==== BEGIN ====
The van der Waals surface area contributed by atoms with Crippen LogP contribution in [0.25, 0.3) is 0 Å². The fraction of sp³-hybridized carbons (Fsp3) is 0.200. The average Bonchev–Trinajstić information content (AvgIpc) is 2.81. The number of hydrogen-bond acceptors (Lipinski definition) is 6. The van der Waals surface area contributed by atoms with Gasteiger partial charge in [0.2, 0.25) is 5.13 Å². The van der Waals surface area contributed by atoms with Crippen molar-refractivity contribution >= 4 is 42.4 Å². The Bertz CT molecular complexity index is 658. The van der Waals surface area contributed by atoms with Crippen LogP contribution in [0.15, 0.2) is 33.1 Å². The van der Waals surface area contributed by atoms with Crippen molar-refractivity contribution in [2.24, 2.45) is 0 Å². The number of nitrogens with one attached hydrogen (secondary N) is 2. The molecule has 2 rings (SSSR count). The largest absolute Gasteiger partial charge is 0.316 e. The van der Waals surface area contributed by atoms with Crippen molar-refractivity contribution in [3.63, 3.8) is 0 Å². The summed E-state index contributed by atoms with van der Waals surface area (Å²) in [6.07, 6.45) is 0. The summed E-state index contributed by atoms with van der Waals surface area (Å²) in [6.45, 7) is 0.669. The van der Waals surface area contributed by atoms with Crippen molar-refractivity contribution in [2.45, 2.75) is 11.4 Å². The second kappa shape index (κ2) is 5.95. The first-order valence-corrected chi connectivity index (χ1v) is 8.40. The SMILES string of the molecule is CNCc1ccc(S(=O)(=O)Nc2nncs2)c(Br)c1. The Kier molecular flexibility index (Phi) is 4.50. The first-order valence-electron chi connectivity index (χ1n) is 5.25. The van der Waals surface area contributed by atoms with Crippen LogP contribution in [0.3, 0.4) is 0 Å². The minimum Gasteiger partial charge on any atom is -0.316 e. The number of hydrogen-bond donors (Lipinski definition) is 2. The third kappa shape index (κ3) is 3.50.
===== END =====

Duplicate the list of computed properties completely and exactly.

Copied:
The van der Waals surface area contributed by atoms with Crippen LogP contribution in [0.25, 0.3) is 0 Å². The fraction of sp³-hybridized carbons (Fsp3) is 0.200. The average Bonchev–Trinajstić information content (AvgIpc) is 2.81. The number of hydrogen-bond acceptors (Lipinski definition) is 6. The van der Waals surface area contributed by atoms with Gasteiger partial charge in [0.2, 0.25) is 5.13 Å². The van der Waals surface area contributed by atoms with Crippen molar-refractivity contribution >= 4 is 42.4 Å². The Bertz CT molecular complexity index is 658. The van der Waals surface area contributed by atoms with Crippen LogP contribution in [0.15, 0.2) is 33.1 Å². The van der Waals surface area contributed by atoms with Crippen molar-refractivity contribution in [2.24, 2.45) is 0 Å². The number of nitrogens with one attached hydrogen (secondary N) is 2. The molecule has 2 rings (SSSR count). The largest absolute Gasteiger partial charge is 0.316 e. The van der Waals surface area contributed by atoms with Crippen molar-refractivity contribution in [3.63, 3.8) is 0 Å². The summed E-state index contributed by atoms with van der Waals surface area (Å²) in [6.07, 6.45) is 0. The summed E-state index contributed by atoms with van der Waals surface area (Å²) in [6.45, 7) is 0.669. The van der Waals surface area contributed by atoms with Crippen molar-refractivity contribution in [2.45, 2.75) is 11.4 Å². The second kappa shape index (κ2) is 5.95. The first-order valence-corrected chi connectivity index (χ1v) is 8.40. The SMILES string of the molecule is CNCc1ccc(S(=O)(=O)Nc2nncs2)c(Br)c1. The Kier molecular flexibility index (Phi) is 4.50. The first-order valence-electron chi connectivity index (χ1n) is 5.25. The van der Waals surface area contributed by atoms with Crippen LogP contribution in [0.3, 0.4) is 0 Å². The minimum Gasteiger partial charge on any atom is -0.316 e. The number of hydrogen-bond donors (Lipinski definition) is 2. The third kappa shape index (κ3) is 3.50.